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If I have class B : A {}

I say that "Class B inherited class A" or "class B derives from class A".

However, if I instead have:

  class B : ISomeInterface   {}

it's wrong to say "B inherits ISomeInterface" -- the proper term is to say "B implements ISomeInterface".

But, say I have

  interface ISomeInterface : ISomeOtherInterface   {}

Now, it's still wrong to say "inherits", but it's now just as wrong to say "implements" since ISomeInterface doesn't implement anything.

So, what do you call that relationship?

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2  
Take your pick: thesaurus.reference.com/search?q=extend I personally like "ISomeInterface aggrandizes ISomeOtherInterface" :-) – nickf Apr 30 '09 at 14:43
    
So it is valid now to do what you are asking: interface ISomeInterface : ISomeOtherInterface ? Was this "implemented", if you excuse the pun, in the latest C# language spec (if so, from what version onwards?) wonder if i am still stuck in a time warp... – joedotnot Apr 27 '14 at 14:36
up vote 50 down vote accepted

I personally say "extends" and I thought the C# spec uses that word as well somewhere (I can't find it now, unfortunately) - but I remember Eric Lippert saying he wasn't keen on it, and wanted to change it for 4.0.

I think it's good, because it shows that you're extending the contract specified by the original interface.

EDIT: Having looked at the 3.0 spec...

The spec sort of side-steps the issue in section 13.2. It talks about the members being inherited from the base interfaces. It talks about one class extending another, but not interfaces

EDIT: In the C# 5 spec, section 13.1.4, it uses inherits:

An interface can inherit from zero or more interface types

So that's probably the best term to use.

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Implements implys defining an implementation for an interface. Interfaces have no implementation so that's not possible here. But an interface can extend another interface, which means it can add more methods and inherit its type. +1 for Extends – Ben Doerr Aug 10 '09 at 21:59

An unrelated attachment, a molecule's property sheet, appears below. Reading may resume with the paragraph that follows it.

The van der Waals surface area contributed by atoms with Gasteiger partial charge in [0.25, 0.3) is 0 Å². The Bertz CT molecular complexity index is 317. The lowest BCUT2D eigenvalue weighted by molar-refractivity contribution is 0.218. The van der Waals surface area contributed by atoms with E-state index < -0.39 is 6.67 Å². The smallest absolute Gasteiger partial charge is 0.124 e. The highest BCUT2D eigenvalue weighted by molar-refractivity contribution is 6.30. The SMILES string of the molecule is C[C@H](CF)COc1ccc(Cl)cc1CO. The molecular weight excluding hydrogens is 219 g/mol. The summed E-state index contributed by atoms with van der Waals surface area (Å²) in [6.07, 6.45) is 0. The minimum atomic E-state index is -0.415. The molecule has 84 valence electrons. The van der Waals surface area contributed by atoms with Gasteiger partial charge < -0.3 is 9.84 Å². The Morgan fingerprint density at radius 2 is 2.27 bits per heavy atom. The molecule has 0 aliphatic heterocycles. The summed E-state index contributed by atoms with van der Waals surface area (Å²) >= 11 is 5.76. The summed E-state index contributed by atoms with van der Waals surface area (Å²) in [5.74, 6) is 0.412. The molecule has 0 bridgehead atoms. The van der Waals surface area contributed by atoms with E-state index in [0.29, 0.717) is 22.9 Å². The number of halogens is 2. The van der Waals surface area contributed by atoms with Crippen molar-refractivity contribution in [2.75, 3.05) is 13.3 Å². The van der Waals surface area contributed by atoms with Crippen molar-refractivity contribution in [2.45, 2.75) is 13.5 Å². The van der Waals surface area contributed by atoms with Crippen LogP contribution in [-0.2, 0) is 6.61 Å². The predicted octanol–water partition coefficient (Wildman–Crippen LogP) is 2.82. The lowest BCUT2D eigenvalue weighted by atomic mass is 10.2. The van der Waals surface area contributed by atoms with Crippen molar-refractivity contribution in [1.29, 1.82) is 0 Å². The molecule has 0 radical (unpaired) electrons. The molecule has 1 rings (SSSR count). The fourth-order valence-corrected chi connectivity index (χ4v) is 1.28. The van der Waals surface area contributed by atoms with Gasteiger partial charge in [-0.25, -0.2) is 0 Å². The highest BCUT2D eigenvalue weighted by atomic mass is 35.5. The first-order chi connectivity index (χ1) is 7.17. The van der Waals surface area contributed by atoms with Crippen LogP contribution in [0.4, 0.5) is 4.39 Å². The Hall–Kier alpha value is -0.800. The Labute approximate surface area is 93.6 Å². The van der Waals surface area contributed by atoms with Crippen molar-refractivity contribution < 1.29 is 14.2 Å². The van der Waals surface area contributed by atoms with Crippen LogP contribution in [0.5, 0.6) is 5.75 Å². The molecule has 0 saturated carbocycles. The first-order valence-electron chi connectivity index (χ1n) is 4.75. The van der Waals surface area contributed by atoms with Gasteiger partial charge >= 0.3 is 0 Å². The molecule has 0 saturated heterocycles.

VB.Net uses the 'Inherits' keyword. It would be probably appropriate to use 'Inherits' when describing the same code in C#. – Bryan Rayner Sep 15 '14 at 17:14
3  
@BryanRayner: Have now found the appropriate bit of the C# 5 spec which uses inherits, too. – Jon Skeet Sep 15 '14 at 17:52
    
As always, asked and a minute later got a full reply – John Demetriou Oct 16 '15 at 7:57

I call it "extends".

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Usually, I call it overengineering.

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3  
INewerVersion extends IOlderVersion. COldClass implements IOlderVersion but doesn't implement INewerVersion. CNewClass implements INewerVersion. Where's the overengineering? – Windows programmer Feb 4 '10 at 3:57
1  
@Windows programmer: This is a good exception. Hence, the usually overengineering. First of all, this was somewhat tongue-in-cheek. Secondly, when you have interfaces inheriting from interfaces, you've got at least three levels of inheritance because someone's going to implement those interfaces too. That's starting to get up there. – dsimcha Feb 4 '10 at 4:05

Why would it be wrong to say InterfaceB "inherits" or "derives from" InterfaceA? "Implements" would be wrong, because InterfaceB doesn't provide an implementation. Semantically, deriving interfaces is very similar to deriving classes. C++, for example, doesn't distinguish between interfaces and classes at all.

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In case it is also helpful, came across info on MSDN that describes "interface inheritance" with a practical example of the interface inheritance structure for the ComboBox, Control, Listbox and TextBox:

And with mention of an explicit base interface

An interface can inherit from zero or more interfaces, which are called the explicit base interfaces of the interface.

Example:

interface IControl
{
   void Paint();
}
interface ITextBox: IControl
{
   void SetText(string text);
}
interface IListBox: IControl
{
   void SetItems(string[] items);
}
interface IComboBox: ITextBox, IListBox {}

Source:

http://msdn.microsoft.com/en-us/library/aa664578%28VS.71%29.aspx

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you've got the definition wrong.

B : A means "B inherits from A".

when we say "B implements InterfaceA", that usually means InterfaceA does not have the definition to function - it's only prototypes (or, PURE in C++). However in C++ and most OOPL, the inherit and implement shares same syntax.

So, InterfaceB : InterfaceA still means "InterfaceB inherits InterfaceA".

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